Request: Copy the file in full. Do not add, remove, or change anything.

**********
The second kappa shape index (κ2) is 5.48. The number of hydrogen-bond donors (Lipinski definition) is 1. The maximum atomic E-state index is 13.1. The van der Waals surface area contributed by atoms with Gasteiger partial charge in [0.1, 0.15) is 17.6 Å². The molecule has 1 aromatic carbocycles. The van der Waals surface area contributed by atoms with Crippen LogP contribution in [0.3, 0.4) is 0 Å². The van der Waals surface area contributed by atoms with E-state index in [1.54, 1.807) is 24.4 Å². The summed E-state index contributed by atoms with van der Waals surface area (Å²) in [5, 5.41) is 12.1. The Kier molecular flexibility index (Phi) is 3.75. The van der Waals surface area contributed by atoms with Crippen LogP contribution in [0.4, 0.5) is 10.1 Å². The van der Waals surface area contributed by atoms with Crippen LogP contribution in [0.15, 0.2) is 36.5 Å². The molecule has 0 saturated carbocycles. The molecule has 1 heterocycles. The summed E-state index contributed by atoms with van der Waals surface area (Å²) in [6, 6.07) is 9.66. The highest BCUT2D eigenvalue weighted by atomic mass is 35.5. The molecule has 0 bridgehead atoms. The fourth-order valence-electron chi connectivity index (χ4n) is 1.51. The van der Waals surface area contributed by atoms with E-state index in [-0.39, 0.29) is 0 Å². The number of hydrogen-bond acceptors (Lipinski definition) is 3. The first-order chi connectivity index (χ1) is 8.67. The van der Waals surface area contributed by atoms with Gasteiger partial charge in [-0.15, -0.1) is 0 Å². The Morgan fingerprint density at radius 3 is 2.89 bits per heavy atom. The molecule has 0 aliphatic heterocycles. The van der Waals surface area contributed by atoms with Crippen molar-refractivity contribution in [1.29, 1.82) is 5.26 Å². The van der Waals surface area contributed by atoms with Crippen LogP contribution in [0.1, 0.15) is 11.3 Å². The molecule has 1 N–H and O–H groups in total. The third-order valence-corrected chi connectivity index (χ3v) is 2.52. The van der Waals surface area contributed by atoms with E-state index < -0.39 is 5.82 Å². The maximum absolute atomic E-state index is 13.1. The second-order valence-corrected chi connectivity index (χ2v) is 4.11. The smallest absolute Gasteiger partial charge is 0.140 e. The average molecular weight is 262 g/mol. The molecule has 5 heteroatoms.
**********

The second kappa shape index (κ2) is 5.48. The number of hydrogen-bond donors (Lipinski definition) is 1. The maximum atomic E-state index is 13.1. The van der Waals surface area contributed by atoms with Gasteiger partial charge in [0.1, 0.15) is 17.6 Å². The molecule has 1 aromatic carbocycles. The van der Waals surface area contributed by atoms with Crippen LogP contribution in [0.3, 0.4) is 0 Å². The van der Waals surface area contributed by atoms with E-state index in [1.54, 1.807) is 24.4 Å². The summed E-state index contributed by atoms with van der Waals surface area (Å²) in [5, 5.41) is 12.1. The Kier molecular flexibility index (Phi) is 3.75. The van der Waals surface area contributed by atoms with Crippen LogP contribution in [0.4, 0.5) is 10.1 Å². The van der Waals surface area contributed by atoms with Crippen LogP contribution in [0.15, 0.2) is 36.5 Å². The molecule has 0 saturated carbocycles. The molecule has 1 heterocycles. The summed E-state index contributed by atoms with van der Waals surface area (Å²) in [6, 6.07) is 9.66. The highest BCUT2D eigenvalue weighted by atomic mass is 35.5. The molecule has 0 bridgehead atoms. The fourth-order valence-electron chi connectivity index (χ4n) is 1.51. The van der Waals surface area contributed by atoms with E-state index in [-0.39, 0.29) is 0 Å². The number of hydrogen-bond acceptors (Lipinski definition) is 3. The first-order chi connectivity index (χ1) is 8.67. The van der Waals surface area contributed by atoms with Gasteiger partial charge in [-0.15, -0.1) is 0 Å². The Morgan fingerprint density at radius 3 is 2.89 bits per heavy atom. The molecule has 0 aliphatic heterocycles. The van der Waals surface area contributed by atoms with Crippen molar-refractivity contribution in [1.29, 1.82) is 5.26 Å². The van der Waals surface area contributed by atoms with Crippen LogP contribution in [0.1, 0.15) is 11.3 Å². The molecule has 1 N–H and O–H groups in total. The third-order valence-corrected chi connectivity index (χ3v) is 2.52. The van der Waals surface area contributed by atoms with E-state index < -0.39 is 5.82 Å². The maximum absolute atomic E-state index is 13.1. The second-order valence-corrected chi connectivity index (χ2v) is 4.11. The smallest absolute Gasteiger partial charge is 0.140 e. The average molecular weight is 262 g/mol. The molecule has 5 heteroatoms.